We even bought some silicone popscicle molds that are a bit like the yogurt tubes. We put them in the freezer and they are very yummy. They don't survive the lunchbox trip, but they are a great cold treat in the summer.

After living in Germany for three years, I have not found American yogurt as tasty. Don't know what it is and have tried many, but the flavor and creaminess were just better over there.

Gah, now I feel like I've been doing too much work! But here's my version. I use a yogurt cooker that holds 6-oz glass jars because our kitchen is very drafty and I figure it uses less energy than the stove.

- Bring ~5 cups of milk to a simmer; I bring mine to 180 degrees. (Supposedly this realigns the proteins to make the yogurt set better.)
- Turn off heat and let cool to under 120. (Using my stove/pot, this takes 20 minutes.)
- Scoop out some milk and mix in a large measuring cup with one container of plain yogurt. (If I am using dried starter, which doesn't have any volume, I up the milk I'm using to 6 cups.)
- Stir contents of cup back into big pan, and then fill the jars and pack them into the cooker. (I top the jars with a paper towel cut to fit so any condensation doesn't drip back down.)
- Cook 5 hours for dried starter and 6-7 if I started with made yogurt.

Hmm. Now I want to go make some.

I have been making my own yogurt for quite some time now and I will never go back to store bought. I use a heating pad to ferment my yogurt so I can keep the temperature at 115* for the full eight hours. I place the probe thermometer in the container so I can make sure the milk is not going to go over 120*. If you do decide to try this method be sure to get a heating pad and thermometer that do not have an auto-shut off feature. I learned this the hard way. Since the bacteria do their best work at 115* I have found the heating pad is just the trick. I have a two quart container that I wrap the pad around. Then I place this in a bucket and wrap a beach towel around the whole thing. I put the thermostat on high until it reaches 114* and then switch it to the middle setting where it keeps the milk between 114* and 117* for eight hours. You will need to pay close attention to your first batch because every heating pad will be different.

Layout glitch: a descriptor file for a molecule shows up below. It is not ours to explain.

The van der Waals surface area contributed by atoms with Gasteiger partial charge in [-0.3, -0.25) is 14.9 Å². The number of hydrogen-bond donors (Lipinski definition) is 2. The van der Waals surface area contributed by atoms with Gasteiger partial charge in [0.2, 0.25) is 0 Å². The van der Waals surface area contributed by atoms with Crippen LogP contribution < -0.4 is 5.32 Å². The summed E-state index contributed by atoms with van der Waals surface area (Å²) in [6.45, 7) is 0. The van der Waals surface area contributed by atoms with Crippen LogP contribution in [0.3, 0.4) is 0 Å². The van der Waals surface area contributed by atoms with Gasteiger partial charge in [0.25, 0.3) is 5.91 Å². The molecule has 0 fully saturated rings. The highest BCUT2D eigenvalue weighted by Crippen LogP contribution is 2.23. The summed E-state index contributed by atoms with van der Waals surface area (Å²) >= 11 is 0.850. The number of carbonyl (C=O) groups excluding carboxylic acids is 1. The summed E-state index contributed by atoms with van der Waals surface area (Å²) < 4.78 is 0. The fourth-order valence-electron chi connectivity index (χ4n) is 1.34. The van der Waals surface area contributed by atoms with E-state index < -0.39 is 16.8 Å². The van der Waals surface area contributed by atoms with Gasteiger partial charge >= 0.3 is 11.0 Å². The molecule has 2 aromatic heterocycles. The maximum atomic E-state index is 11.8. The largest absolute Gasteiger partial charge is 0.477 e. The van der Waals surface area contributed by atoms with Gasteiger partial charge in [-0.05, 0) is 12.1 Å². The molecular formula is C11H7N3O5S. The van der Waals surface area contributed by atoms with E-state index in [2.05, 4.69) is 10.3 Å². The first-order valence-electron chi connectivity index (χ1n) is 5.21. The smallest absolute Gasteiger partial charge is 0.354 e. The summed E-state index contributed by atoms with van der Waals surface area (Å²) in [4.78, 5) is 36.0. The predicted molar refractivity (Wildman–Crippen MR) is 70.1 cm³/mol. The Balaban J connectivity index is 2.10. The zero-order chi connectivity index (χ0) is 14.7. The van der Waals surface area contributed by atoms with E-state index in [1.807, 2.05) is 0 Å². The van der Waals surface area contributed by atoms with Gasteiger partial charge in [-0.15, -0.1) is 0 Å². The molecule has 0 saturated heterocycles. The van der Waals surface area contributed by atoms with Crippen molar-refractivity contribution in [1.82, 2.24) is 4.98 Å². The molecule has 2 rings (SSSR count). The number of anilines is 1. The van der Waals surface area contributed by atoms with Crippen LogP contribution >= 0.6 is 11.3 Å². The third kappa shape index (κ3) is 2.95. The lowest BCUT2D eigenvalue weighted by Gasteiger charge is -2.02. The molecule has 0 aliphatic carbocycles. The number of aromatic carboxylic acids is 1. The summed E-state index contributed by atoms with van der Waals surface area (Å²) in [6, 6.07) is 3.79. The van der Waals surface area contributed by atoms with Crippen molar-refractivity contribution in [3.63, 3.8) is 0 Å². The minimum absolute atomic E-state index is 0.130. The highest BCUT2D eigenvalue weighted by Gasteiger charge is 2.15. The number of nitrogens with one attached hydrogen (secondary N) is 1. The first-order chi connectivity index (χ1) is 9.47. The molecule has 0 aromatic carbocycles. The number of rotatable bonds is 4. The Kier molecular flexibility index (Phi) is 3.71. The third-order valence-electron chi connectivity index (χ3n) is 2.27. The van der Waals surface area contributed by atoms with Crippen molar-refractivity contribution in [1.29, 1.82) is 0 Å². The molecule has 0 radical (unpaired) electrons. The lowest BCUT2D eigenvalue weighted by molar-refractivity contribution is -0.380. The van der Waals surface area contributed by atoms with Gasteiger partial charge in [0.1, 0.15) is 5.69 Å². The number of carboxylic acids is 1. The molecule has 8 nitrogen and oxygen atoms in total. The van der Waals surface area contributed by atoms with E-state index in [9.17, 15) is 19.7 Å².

If you want a firmer texture to your finished product keep these two factors in mind: a) Use whole milk. The higher fat content makes a firmer texture. I prefer whole milk because I like the firmer texture and the taste. b) heating the milk to 180* denatures the milk proteins which results in the yogurt having a firmer texture. I even get a nice firm yogurt when I use 2% milk.

Here is my recipe and process:

Pre-heat the heating pad to high.

Place 1/4 c of starter yogurt in a bowel on the counter to warm up. This step will bring the bacteria out of hibernation and get them ready to get to work once they are introduced to the warm milk.